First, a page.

To jump in the pool or not to jump in the pool, the PIRMA insurance pool that is, was the question on Mahoning Township supervisors minds as they listened to presentations by long time township insurance carrier Jeffrey Kyle of DGK Insurance and Tim Lutz of HA Thomson Insurance. PIRMA is an acronym for the Pennsylvania Intergovernmental Risk Management Association and is composed of a group of municipalities throughout the commonwealth who pool together to deal with property and liability claims.

Kyle, who was first to speak under new business, appeared to be caught off-guard and told supervisors he felt that he was at a disadvantage. "I have no idea what the other presenter will be offering from his agency but I'm sure he had used your existing policies to form his package." He asked Secretary-Treasurer if Lutz had seen the existing policies and she told him he reviewed some of them.

Chairman John Wieczorek said he didn't want either presenter to feel disadvantaged and felt it didn't matter who went first. "I will give you a chance to rebut anything in his (Lutz's) presentation and likewise in the sense of fairness, (Lutz) will have the same opportunity."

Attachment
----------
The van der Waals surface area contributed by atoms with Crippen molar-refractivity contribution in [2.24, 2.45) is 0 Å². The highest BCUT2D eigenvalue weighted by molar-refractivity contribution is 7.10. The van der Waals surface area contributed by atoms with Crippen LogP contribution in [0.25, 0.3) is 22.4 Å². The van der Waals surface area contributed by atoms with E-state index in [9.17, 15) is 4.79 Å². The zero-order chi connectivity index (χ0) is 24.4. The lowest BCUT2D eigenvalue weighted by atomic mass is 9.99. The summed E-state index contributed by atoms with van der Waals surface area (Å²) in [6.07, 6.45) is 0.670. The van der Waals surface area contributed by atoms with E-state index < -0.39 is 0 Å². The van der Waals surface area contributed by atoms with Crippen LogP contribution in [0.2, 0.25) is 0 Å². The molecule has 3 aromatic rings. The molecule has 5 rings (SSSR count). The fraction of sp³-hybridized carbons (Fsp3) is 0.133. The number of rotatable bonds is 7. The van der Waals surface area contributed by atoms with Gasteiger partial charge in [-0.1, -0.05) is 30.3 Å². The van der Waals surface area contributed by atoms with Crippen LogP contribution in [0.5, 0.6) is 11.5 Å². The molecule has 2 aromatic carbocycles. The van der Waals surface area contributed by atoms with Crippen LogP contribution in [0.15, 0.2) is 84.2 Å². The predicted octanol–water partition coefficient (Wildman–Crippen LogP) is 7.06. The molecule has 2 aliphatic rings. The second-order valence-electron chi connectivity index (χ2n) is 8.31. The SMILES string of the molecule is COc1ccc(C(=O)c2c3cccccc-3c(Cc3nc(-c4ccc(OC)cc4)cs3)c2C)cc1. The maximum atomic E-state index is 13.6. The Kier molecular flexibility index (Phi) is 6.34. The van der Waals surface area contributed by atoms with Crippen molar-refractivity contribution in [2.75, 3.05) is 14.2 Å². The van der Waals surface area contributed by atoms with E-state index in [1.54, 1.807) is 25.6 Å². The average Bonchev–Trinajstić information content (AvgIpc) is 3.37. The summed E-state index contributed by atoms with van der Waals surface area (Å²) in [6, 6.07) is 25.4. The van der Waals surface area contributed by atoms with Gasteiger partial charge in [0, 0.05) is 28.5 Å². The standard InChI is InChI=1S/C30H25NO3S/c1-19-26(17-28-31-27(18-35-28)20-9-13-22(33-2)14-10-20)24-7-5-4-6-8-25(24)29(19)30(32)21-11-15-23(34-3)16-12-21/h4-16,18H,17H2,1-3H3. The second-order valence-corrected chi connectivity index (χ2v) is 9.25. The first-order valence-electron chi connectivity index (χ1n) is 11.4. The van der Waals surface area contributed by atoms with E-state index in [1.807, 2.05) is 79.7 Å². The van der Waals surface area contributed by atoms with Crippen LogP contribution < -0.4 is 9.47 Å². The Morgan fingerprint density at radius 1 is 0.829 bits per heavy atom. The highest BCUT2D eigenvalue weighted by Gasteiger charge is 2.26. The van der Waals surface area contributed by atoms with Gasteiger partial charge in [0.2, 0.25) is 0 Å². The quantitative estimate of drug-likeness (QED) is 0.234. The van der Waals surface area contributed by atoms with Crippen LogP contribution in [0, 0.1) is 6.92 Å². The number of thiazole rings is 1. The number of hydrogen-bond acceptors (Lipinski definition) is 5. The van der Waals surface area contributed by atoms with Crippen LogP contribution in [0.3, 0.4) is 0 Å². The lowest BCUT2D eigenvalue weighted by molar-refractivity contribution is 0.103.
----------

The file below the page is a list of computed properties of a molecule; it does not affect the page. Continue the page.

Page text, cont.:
Kyle told supervisors his firm has serviced the township for 20-plus years and offers insurance for property, liability and worker's compensation. His insurance is through traditional carriers and he said, "In the 20 years, we have dealt with many competitors but I'm proud to say this township has not incurred a loss that was not covered by our insurance. That's the last 20-plus years."

Kyle pointed out that the board should review both packages carefully ensuring the deductibles are the same, the coverages match up and the worker's compensation is covered. "In addition, I ask you to review the financial stability of the carriers they use. Our carrier Employers Mutual Company has an A- rating."

One item Kyle pointed out was the Workers Compensation premium noting it was up 17 percent from last year. He told supervisors this was due to claims in the last three years that comprised the experience modifier. The last claim was in 2008.

Supervisor Travis Steigerwalt asked if the number of employees affects the premium for Workers Compensation. Kyle told him the premiums are audited at the end of the year and compared with the actual workforce with the final amount being adjusted accordingly.

Supervisor Franklin Ruch asked if the insurance also extends to firefighters and ambulance personnel while supervisor George Stawnyczyj also included fire police. Kyle said all three groups are also covered in the premium.